A speaker on the fried chicken and green bean circuit at local farm winter annual meetings years ago used to talk about 'sleeping well on a cold, windy, winter's night.' He was a dairy farmer, and he said that's what he could do if he'd done everything he could and knew his cows would be comfortable during the night, no matter how cold it got.
Corn farmers may search for that feeling this spring when it comes to finding, buying and applying nitrogen for corn. The price is up, way up in some cases. But the good ness is that according to Bob Nielsen and Jim Camberato, Purdue University Extension agronomists, you can likely apply less than you have in the past and 'still sleep well' on those balmy, sticky summer evenings.
That partly depends upon how much you've applied in the past. But Nielsen and Camberato, as noted in preliminary findings a couple of weeks ago, are now confirming their data from the past two years makes them comfortable in saying that the old rule of thumb of 1 to 1.2 pounds of nitrogen per bushel of expected corn yield no longer applies in much of Indiana.
The pair has concluded that if you're after maximum yield in corn after soybeans in Indiana- on average- you need about 173 pounds of commercial N per acre. But at 60 cent per pound N and $4 corn, the economic optimum rate at which you realize the most profit is 147 pounds per acre, or nearly 30 pounds per acre less.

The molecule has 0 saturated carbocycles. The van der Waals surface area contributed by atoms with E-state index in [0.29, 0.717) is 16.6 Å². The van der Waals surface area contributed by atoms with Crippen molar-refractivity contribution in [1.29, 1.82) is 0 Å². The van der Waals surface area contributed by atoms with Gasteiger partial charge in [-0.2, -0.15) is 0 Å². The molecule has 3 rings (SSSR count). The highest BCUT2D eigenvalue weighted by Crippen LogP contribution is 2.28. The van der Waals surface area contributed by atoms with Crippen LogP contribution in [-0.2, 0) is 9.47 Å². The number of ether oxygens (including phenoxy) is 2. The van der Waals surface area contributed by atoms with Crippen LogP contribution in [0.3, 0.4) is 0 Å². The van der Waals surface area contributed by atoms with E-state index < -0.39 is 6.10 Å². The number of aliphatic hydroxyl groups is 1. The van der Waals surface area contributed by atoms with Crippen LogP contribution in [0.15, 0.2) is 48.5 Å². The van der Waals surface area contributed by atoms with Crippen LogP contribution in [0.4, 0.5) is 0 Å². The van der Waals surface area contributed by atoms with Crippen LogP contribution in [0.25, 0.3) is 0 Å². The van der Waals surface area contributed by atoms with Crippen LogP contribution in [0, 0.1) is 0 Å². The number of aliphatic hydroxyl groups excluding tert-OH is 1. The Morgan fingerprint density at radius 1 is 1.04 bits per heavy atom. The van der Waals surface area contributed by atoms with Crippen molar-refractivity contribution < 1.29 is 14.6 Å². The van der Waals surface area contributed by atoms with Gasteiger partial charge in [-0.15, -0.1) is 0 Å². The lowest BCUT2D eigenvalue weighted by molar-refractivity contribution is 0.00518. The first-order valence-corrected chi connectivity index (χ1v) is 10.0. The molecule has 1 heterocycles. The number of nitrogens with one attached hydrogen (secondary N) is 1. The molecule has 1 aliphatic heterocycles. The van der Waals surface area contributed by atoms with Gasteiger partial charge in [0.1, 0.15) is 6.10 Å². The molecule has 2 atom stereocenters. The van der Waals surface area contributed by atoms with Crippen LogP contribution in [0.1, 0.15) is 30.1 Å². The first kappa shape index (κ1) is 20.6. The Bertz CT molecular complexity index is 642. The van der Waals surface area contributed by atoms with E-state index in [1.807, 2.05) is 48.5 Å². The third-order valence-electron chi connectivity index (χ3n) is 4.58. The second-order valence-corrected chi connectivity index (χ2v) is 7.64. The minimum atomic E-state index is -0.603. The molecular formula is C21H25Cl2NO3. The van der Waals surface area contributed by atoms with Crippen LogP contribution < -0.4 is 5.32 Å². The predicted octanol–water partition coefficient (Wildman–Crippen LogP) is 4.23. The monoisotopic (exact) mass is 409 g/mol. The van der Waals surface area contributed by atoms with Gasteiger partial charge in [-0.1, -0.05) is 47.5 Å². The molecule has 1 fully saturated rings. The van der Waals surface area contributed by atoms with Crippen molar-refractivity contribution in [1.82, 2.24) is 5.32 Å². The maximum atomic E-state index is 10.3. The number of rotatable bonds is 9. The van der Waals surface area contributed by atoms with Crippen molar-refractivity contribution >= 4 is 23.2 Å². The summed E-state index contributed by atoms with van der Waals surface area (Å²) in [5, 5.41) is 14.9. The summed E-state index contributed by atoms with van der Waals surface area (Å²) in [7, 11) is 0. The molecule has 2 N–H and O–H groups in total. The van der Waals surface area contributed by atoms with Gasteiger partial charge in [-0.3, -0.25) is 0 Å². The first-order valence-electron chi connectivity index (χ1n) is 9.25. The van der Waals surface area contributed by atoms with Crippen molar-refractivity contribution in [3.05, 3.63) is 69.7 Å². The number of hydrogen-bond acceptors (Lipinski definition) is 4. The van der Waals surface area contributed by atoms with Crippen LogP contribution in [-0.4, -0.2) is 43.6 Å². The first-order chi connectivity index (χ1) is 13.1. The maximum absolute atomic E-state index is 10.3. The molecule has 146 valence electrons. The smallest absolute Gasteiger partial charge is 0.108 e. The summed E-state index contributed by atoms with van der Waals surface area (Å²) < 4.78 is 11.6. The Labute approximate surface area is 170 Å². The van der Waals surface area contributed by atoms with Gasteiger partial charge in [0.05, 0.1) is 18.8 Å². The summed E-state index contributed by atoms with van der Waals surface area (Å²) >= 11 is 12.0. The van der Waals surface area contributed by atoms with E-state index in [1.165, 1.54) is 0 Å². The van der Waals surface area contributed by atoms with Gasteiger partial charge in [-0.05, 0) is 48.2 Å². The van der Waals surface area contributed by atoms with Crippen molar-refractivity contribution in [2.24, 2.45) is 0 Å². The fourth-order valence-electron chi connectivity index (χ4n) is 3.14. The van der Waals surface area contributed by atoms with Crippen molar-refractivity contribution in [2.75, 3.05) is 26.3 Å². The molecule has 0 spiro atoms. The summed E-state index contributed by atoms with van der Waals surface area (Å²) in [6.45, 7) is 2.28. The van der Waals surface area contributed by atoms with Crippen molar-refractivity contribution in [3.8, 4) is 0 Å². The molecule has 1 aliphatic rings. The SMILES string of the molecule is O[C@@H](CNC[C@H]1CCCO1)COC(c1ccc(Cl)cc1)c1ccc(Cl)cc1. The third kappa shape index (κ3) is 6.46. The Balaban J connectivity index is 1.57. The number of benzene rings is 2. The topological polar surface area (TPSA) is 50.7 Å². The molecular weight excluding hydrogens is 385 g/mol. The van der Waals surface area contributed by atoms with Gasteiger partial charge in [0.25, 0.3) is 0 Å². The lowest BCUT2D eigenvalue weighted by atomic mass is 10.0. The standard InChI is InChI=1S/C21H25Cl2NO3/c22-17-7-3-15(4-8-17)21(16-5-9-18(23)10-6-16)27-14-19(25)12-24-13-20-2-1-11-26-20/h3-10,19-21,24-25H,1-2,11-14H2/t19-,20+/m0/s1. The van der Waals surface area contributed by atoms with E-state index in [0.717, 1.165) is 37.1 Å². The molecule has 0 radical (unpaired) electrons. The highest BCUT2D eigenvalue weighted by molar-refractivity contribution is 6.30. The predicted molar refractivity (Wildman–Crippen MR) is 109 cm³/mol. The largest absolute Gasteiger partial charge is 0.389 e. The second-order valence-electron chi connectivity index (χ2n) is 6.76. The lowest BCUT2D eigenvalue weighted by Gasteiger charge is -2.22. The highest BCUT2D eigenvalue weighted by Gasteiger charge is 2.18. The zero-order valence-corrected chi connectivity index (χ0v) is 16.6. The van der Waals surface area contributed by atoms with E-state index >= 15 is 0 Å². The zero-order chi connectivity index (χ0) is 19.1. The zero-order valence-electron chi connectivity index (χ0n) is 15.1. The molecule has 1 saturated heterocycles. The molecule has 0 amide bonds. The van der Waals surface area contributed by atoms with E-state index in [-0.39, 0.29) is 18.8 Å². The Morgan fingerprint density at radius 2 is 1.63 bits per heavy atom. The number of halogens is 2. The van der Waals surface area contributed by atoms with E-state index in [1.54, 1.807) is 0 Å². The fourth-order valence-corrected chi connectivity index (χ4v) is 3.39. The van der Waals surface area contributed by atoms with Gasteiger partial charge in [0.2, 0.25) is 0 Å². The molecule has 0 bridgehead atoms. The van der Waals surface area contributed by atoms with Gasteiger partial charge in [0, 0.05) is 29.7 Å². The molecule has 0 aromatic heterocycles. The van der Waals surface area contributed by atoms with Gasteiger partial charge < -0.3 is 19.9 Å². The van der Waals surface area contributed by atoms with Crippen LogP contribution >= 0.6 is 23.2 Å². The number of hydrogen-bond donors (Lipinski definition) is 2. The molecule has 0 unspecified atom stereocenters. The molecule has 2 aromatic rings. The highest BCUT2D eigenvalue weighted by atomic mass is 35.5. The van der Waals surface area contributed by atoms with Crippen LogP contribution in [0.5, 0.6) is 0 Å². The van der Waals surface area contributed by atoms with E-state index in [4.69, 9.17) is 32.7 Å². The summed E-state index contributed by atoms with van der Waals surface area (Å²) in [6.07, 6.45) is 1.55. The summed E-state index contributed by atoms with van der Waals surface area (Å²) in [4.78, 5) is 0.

The kicker, however, Nieslen notes, is that actual optimum rates in any one season can vary plus or minus 30 pounds per acre. At 60 cent per pound N, a 60 pound swing from one extreme to the other amounts to more than a $35 difference in expenses. Unfortunately, for the most part, it's not possible to predict in advance which kind of year you're headed into. If you sidedress, you may have a better chance because you have a handle on early weather patterns by the time you apply N, and can also bump up or drop the rate based upon stand at that point in the season.
"If growers think they've had a lot of nitrogen loss prior to the time of sidedressing, they may want to bump the nitrogen rate up 20 to 30 pounds per acre, to account for the N they've lost," Nielsen comments. "Conversely, in a drier year where we expect much less N loss from the soil, growers may actually be able to back off those midpoint recommendations by 20 to 30 pounds per acre."
Backing off may take guts since 'more is better' is a rather ingrained philosophy in farmers, but the high price of N may make it a little easier to sleep at night, even if you're applying less N than in years past.